Big Data, Big New Businesses

Read Time:4 Minute, 26 Second – Many people have long believed that if government and the private sector
agreed to share their data more freely, and allow it to be processed using the right
analytics, previously unimaginable solutions to countless social, economic, and
commercial problems would emerge. They may have no idea how right they are.

Even the most vocal proponents of open data appear to have underestimated how many
profitable ideas and businesses stand to be created. More than 40 governments
worldwide have committed to opening up their electronic data – including weather
records, crime statistics, transport information, and much more – to businesses,
consumers, and the general public. The McKinsey Global Institute estimates that the
annual value of open data in education, transportation, consumer products,
electricity, oil and gas, health care, and consumer finance could reach $3

These benefits come in the form of new and better goods and services, as well as
efficiency savings for businesses, consumers, and citizens. The range is vast. For
example, drawing on data from various government agencies, the Climate Corporation
(recently bought for $1 billion) has taken 30 years of weather data, 60 years of
data on crop yields, and 14 terabytes of information on soil types to create
customized insurance products.

Similarly, real-time traffic and transit information can be accessed on smartphone
apps to inform users when the next bus is coming or how to avoid traffic congestion.
And, by analyzing online comments about their products, manufacturers can identify
which features consumers are most willing to pay for, and develop their business and
investment strategies accordingly.

Opportunities are everywhere. A raft of open-data start-ups are now being incubated
at the London-based Open Data Institute (ODI), which focuses on improving our
understanding of corporate ownership, health-care delivery, energy, finance,
transport, and many other areas of public interest.

Consumers are the main beneficiaries, especially in the household-goods market. It
is estimated that consumers making better-informed buying decisions across sectors
could capture an estimated $1.1 trillion in value annually. Third-party data
aggregators are already allowing customers to compare prices across online and
brick-and-mortar shops. Many also permit customers to compare quality ratings,
safety data (drawn, for example, from official injury reports), information about
the provenance of food, and producers’ environmental and labor practices.

Consider the book industry. Bookstores once regarded their inventory as a trade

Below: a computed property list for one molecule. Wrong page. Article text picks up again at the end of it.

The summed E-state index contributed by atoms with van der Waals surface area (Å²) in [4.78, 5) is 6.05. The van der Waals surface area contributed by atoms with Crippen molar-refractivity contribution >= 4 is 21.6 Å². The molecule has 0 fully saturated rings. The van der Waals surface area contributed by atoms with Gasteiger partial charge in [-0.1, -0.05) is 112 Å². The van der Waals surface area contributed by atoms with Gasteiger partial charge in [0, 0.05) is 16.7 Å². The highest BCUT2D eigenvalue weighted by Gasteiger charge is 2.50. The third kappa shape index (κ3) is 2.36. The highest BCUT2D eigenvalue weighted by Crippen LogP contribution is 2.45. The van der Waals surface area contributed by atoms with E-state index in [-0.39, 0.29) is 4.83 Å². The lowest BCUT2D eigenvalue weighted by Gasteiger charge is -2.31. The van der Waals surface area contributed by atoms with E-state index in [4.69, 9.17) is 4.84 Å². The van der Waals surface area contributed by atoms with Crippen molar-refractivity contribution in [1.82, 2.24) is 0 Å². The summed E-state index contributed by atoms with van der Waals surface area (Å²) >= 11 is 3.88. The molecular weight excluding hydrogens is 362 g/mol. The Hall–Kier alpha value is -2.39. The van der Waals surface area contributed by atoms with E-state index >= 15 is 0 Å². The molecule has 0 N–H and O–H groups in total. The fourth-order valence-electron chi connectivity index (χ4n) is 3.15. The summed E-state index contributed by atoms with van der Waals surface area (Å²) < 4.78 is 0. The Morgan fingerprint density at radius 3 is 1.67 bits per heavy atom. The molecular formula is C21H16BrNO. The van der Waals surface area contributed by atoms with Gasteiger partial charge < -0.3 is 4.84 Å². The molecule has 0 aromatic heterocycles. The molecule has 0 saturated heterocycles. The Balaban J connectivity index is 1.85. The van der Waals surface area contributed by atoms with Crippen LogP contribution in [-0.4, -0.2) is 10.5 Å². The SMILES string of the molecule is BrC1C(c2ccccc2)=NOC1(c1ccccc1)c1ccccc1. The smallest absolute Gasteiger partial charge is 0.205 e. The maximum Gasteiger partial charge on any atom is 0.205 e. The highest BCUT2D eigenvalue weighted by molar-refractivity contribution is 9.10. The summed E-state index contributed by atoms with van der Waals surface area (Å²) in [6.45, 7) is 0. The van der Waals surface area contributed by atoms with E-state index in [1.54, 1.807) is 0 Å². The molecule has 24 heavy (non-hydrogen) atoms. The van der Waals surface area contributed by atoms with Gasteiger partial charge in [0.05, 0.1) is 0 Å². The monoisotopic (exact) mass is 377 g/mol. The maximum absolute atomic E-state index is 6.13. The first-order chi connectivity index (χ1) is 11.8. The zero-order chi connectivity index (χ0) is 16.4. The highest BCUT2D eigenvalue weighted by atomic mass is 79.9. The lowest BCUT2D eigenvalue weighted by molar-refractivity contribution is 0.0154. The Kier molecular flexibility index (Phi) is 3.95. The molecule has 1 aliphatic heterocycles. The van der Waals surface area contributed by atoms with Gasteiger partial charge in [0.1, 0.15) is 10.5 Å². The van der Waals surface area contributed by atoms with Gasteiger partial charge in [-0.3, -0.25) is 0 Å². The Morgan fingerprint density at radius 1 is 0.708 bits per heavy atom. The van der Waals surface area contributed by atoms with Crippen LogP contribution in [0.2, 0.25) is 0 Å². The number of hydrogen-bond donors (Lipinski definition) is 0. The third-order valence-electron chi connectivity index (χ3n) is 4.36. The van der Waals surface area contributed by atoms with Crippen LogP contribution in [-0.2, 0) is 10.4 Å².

secret. Customers, competitors, and even suppliers seldom knew what stock bookstores
held. Nowadays, by contrast, bookstores not only report what stock they carry but
also when customers’ orders will arrive. If they did not, they would be excluded
from the product-aggregation sites that have come to determine so many buying

The health-care sector is a prime target for achieving new efficiencies. By sharing
the treatment data of a large patient population, for example, care providers can
better identify practices that could save $180 billion annually.

The Open Data Institute-backed start-up Mastodon C uses open data on doctors’
prescriptions to differentiate among expensive patent medicines and cheaper
“off-patent” varieties; when applied to just one class of drug, that could save
around $400 million in one year for the British National Health Service. Meanwhile,
open data on acquired infections in British hospitals has led to the publication of
hospital-performance tables, a major factor in the 85% drop in reported infections.

There are also opportunities to prevent lifestyle-related diseases and improve
treatment by enabling patients to compare their own data with aggregated data on
similar patients. This has been shown to motivate patients to improve their diet,
exercise more often, and take their medicines regularly. Similarly, letting people
compare their energy use with that of their peers could prompt them to save hundreds
of billions of dollars in electricity costs each year, to say nothing of reducing
carbon emissions.

Such benchmarking is even more valuable for businesses seeking to improve their
operational efficiency. The oil and gas industry, for example, could save $450
billion annually by sharing anonymized and aggregated data on the management of
upstream and downstream facilities.

Finally, the move toward open data serves a variety of socially desirable ends,
ranging from the reuse of publicly funded research to support work on poverty,
inclusion, or discrimination, to the disclosure by corporations such as Nike of
their supply-chain data and environmental impact.

There are, of course, challenges arising from the proliferation and systematic use
of open data. Companies fear for their intellectual property; ordinary citizens
worry about how their private information might be used and abused. Last year,
Telefónica, the world’s fifth-largest mobile-network provider, tried to allay such
fears by launching a digital confidence program to reassure customers that
innovations in transparency would be implemented responsibly and without
compromising users’ personal information.

The sensitive handling of these issues will be essential if we are to reap the
potential $3 trillion in value that usage of open data could deliver each year.
Consumers, policymakers, and companies must work together, not just to agree on
common standards of analysis, but also to set the ground rules for the protection of
privacy and property.

Nigel Shadbolt is a founder of the Open Data Institute. Michael Chui is a
partner at the McKinsey Global Institute, specializing in big data.

Project Syndicate

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